With less than one year before the critical Iowa caucuses, Scott Walker is gaining strength among Hawkeye State voters, according to recent polls.
The Wisconsin governor holds a commanding double-digit lead among a packed Republican field with 24 percent, according to a Feb. 12-13 Townhall/Gravis poll
of 969 registered Iowa voters.
Former Florida Gov. Jeb Bush and Kentucky Sen. Rand Paul are tied for second at 10 percent. A Gravis poll conducted January 5-7 found former Massachusetts Gov. Mitt Romney ahead of the field with 21 percent and Bush with 14 percent.
"We see Scott Walker leading; he clearly took the Mitt Romney vote. The debates the Republicans will have that start later in the year will be much more important than previous years," said Doug Kaplan, the managing partner of the Florida-based firm.
"It is hard in a large field to get a real number, when out of a dozen or more possible candidates, only six or eight will be viable Jan. 5, 2016, the day of the Iowa caucuses," he added.
Walker also leads in a recent Des Moines Register/Bloomberg Politics poll
, which was taken before Romney announced he would not run for the nomination, with 15 percent and is the second-choice among caucus voters who favor an "establishment" candidate
. Paul was one point behind Walker.
Outside of Iowa, Walker's prospects also are brightening. The National Journal has bumped him up to second on its GOP Presidential Power Rankings
survey, which rates potential candidates' chances of winning based "on their individual strengths and weaknesses, political organizations, poll numbers — and on the odds that they even decide to run."
Bush was rated first in the first Power Rankings survey, a position he continues to hold, but Walker has moved from fourth place into second, in part due to his strong showing at last month's Iowa Freedom Summit.
"The question now is how Walker handles the scrutiny of being a perceived front-runner. Already this past week, the Boston Globe and Washington Post published lengthy stories digging into Walker's college years. (He didn't graduate from Marquette University.)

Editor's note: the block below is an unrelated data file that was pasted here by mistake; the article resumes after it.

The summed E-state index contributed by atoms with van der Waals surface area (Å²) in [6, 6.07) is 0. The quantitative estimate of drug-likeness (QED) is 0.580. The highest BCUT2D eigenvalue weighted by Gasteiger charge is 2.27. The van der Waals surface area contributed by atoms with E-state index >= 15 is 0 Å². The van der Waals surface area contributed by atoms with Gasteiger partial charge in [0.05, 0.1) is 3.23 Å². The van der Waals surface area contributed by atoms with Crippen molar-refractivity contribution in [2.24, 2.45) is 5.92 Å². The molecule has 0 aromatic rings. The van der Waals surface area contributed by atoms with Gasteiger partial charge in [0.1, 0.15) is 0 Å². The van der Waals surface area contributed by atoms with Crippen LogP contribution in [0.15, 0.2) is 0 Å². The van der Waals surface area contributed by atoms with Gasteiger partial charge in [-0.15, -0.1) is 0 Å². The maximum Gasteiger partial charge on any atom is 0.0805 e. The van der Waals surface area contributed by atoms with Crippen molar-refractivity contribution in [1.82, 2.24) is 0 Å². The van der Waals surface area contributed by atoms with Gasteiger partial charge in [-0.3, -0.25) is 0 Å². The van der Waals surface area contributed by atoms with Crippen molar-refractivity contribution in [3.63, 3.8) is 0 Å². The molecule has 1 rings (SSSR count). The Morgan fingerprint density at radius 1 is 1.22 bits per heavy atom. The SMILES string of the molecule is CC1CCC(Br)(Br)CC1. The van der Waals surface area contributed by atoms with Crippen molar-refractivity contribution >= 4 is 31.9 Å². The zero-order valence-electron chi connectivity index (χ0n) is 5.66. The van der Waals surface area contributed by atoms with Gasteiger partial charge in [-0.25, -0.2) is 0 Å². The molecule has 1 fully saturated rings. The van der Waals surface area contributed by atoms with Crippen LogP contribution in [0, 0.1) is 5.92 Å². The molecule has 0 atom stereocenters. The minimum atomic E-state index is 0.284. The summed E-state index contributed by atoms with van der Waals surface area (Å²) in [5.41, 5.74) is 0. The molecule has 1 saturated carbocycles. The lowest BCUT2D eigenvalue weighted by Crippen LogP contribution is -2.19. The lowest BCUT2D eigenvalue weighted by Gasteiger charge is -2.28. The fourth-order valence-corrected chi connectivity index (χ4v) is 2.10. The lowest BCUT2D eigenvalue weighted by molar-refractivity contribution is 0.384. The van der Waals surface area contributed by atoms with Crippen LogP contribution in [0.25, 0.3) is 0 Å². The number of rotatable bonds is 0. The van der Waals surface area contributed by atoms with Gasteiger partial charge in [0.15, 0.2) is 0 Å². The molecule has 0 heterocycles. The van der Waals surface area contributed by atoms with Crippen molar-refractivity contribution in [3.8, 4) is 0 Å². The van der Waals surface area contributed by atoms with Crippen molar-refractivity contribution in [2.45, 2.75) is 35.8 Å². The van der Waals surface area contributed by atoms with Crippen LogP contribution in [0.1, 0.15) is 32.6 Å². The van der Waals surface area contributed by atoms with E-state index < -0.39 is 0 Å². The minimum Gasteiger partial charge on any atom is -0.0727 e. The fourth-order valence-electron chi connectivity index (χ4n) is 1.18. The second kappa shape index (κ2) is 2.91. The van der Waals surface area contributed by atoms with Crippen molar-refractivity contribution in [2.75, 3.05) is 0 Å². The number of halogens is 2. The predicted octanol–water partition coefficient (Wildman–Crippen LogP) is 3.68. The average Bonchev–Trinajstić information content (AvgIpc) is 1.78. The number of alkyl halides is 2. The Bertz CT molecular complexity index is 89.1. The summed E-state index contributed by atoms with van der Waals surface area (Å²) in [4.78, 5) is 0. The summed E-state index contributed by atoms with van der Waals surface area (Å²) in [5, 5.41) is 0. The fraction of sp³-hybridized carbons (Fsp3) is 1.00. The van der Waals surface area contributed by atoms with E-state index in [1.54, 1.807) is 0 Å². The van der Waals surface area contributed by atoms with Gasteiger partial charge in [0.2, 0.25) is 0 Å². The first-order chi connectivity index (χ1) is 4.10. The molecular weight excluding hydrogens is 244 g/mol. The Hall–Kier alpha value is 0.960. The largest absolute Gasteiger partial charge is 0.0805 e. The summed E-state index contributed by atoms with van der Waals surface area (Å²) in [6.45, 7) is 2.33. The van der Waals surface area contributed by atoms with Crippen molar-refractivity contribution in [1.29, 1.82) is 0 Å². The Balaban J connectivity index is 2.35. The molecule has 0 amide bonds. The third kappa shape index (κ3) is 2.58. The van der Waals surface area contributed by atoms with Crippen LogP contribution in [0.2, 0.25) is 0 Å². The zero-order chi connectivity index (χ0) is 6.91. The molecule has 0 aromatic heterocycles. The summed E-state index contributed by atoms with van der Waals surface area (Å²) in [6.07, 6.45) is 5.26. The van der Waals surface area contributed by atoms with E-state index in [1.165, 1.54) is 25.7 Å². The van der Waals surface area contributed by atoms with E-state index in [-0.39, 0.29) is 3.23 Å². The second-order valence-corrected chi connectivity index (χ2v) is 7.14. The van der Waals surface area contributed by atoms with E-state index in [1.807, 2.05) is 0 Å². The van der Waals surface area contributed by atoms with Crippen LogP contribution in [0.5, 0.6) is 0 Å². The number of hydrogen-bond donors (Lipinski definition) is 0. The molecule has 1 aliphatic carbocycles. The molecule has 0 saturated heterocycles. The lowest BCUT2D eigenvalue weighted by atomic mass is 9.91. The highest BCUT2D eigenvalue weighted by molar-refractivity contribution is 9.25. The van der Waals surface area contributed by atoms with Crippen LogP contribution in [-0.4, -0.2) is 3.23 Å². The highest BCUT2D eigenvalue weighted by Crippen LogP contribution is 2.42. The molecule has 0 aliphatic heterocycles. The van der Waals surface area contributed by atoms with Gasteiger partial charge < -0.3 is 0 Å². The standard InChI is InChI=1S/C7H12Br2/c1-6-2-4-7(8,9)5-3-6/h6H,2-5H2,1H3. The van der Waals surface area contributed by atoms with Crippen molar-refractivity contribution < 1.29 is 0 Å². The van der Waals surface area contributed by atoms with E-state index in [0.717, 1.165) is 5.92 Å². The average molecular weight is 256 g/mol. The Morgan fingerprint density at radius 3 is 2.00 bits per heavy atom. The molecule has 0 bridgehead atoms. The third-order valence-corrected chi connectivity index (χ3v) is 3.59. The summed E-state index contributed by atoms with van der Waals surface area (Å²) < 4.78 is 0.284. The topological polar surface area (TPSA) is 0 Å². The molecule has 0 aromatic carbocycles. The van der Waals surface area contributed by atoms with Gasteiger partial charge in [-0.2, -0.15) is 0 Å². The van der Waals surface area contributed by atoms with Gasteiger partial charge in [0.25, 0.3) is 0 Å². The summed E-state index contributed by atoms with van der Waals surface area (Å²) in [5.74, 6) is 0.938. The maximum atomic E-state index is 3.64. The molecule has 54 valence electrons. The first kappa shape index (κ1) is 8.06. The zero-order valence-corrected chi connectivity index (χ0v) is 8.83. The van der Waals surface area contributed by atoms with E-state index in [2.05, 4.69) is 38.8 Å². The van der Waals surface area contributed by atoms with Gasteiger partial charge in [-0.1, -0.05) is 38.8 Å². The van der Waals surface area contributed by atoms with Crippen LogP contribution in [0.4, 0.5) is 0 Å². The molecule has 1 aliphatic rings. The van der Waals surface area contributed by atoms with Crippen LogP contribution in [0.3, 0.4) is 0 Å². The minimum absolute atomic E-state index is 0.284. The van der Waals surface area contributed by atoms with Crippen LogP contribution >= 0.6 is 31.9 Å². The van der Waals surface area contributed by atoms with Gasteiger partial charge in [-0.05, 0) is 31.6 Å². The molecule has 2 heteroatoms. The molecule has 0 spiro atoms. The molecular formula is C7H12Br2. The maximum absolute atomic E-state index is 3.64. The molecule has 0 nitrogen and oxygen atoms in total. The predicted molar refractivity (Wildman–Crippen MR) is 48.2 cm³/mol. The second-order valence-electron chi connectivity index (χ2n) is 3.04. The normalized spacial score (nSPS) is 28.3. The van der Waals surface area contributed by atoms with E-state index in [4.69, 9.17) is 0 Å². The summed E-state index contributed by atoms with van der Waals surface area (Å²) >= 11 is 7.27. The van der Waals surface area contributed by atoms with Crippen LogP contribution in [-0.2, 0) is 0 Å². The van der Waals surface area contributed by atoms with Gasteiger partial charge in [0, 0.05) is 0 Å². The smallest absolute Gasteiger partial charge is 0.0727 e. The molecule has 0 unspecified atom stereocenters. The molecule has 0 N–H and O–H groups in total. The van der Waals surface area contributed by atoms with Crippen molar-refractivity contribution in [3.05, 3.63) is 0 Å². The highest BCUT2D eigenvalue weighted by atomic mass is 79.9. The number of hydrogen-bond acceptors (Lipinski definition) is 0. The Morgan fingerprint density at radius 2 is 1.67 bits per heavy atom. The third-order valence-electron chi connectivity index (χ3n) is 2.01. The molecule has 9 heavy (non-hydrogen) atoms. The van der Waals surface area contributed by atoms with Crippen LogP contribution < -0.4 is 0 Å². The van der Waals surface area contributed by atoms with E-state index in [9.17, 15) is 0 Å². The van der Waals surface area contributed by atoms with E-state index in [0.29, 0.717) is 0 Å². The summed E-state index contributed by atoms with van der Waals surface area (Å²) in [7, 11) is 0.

"And during a trip last week to the United Kingdom, Walker was unprepared to answer questions about foreign policy and evolution.
"There's nothing wrong with sitting atop the polls this early; it lends Walker legitimacy in the eyes of donors and activists alike. But the Wisconsin governor now has a target on his back — and his opponents have an entire year to take their shots," The National Journal said.
Walker's reluctance to answer the question about evolution is one reason why some believe he would not make a good candidate, while his past run-ins with labor unions is another.
"Unions might otherwise feel ambivalent about a Hillary Clinton candidacy, especially with the prospect of an insurgent campaign by Sen. Elizabeth Warren of Massachusetts, who would likely embrace more firmly the divisive rhetoric about income equality that union members love to hear.
"If Walker is the GOP nominee, ambivalence will be trumped by anger. An activated and animated base of union supporters throwing money at the Democrats is a headache that Republicans don't need," writes CNN contributor Ruben Navarrette
Navarrette also argues that Walker lacks the foreign policy experience needed to lead the nation in a "dangerous world."
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